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The new social contract and your money


This article is an on-site version of Martin Sandbu’s Free Lunch newsletter. Sign up here to get the newsletter sent straight to your inbox every Thursday

If your email inboxes are anything like mine, they are heaving with lists of what to watch out for in 2022 and what the biggest risks are to investors/economic growth/world peace. Do check out the start-of-year newsletters from my colleagues — such as Unhedged on what will affect markets, Energy Source on the top three energy themes of 2022, or Trade Secrets about the minefield of trade challenges awaiting us this year.

I have refrained from inflicting my own list on you. Partly because there is little added value in repeating the same possibilities that are already on everyone’s minds (inflation accelerating! inflation dropping and monetary policy turning out too tight! war over Ukraine! war over Taiwan! a worsening energy crisis! a coup in the US!). And partly because the biggest risks are the ones most of us, at least myself, are blind to.

Instead, it could be useful to dwell on the bigger tectonic shifts happening in how our economies are governed, and how anyone with money at stake should think about them. To me, today feels like 1945 or 1979-81 — pivot points in history where our entire thinking about how to manage the economy (and more besides) changed fundamentally in a short time. The social contract is being rewritten again.

The way I have described it in the past is that the old Washington Consensus is giving way to a new Washington Consensus (and a new Brussels-Berlin consensus may be emerging too). Then, the role of the state was at most to set the traffic rules and redistribute the free market’s rewards, but otherwise keeping its hands off the economy. Now, economic planning and state-led economic activity are back.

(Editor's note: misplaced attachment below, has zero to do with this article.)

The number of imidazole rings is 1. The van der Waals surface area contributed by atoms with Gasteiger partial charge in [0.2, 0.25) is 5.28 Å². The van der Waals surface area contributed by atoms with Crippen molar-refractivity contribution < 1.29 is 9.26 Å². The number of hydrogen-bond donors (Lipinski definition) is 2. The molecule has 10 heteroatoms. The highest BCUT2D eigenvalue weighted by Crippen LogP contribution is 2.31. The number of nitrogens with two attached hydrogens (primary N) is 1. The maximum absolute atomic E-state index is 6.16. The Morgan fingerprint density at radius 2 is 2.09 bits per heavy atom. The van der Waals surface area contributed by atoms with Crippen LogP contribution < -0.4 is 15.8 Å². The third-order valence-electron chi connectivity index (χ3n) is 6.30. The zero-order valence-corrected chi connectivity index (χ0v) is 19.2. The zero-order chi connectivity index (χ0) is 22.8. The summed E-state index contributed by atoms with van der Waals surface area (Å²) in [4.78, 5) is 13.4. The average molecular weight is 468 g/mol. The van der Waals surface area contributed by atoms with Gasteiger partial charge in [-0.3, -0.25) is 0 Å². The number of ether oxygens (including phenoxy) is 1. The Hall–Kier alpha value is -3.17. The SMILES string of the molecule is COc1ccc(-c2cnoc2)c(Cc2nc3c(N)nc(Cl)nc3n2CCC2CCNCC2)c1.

For a good overview of the many ways policymaking is shifting, see the special report on the new interventionism in this week’s The Economist, with articles dedicated to industrial policy, competition policy, regulation and corporate taxation, all four of which demonstrate that governments are more willing to get dirt under their nails in their handling of the economy.

The Economist being The Economist, it warns that the tools of economic interventionism were previously “gathering dust for a reason”. But there are good reasons why governments are choosing a less hands-off approach too. One is the by now obvious failures of the past 40 years, which saw slow productivity growth, low investment and too many people excluded from prosperity. Public policy failed to prevent value creation from being distorted into rent extraction.

Another cause for a new interventionism is that the 21st-century economy will require some enormous structural shifts that only the state is well-placed to make happen. Above all, co-ordination is needed for all parts of the economy to shift simultaneously to a low- and zero-carbon solution, including huge investments in new infrastructure. Also, the role of public goods is increasing — because the economy increasingly depends on skilled and well-connected populations, and because the cutting-edge activities increasingly involve intangible products and digital services that require smart regulation.

Finally, a variety of geoeconomic factors — the fear of strategic dependence on China, Europe’s unwillingness for its decarbonisation efforts to be undercut by polluting trading partners, the fact that more and more trade is in politically sensitive services — mean that the era of purist trade liberalisation is over.

How should investors think about these shifts? First, acknowledge that they are big and that things will not go back to the status quo ante. If anything, these changes are likely to intensify.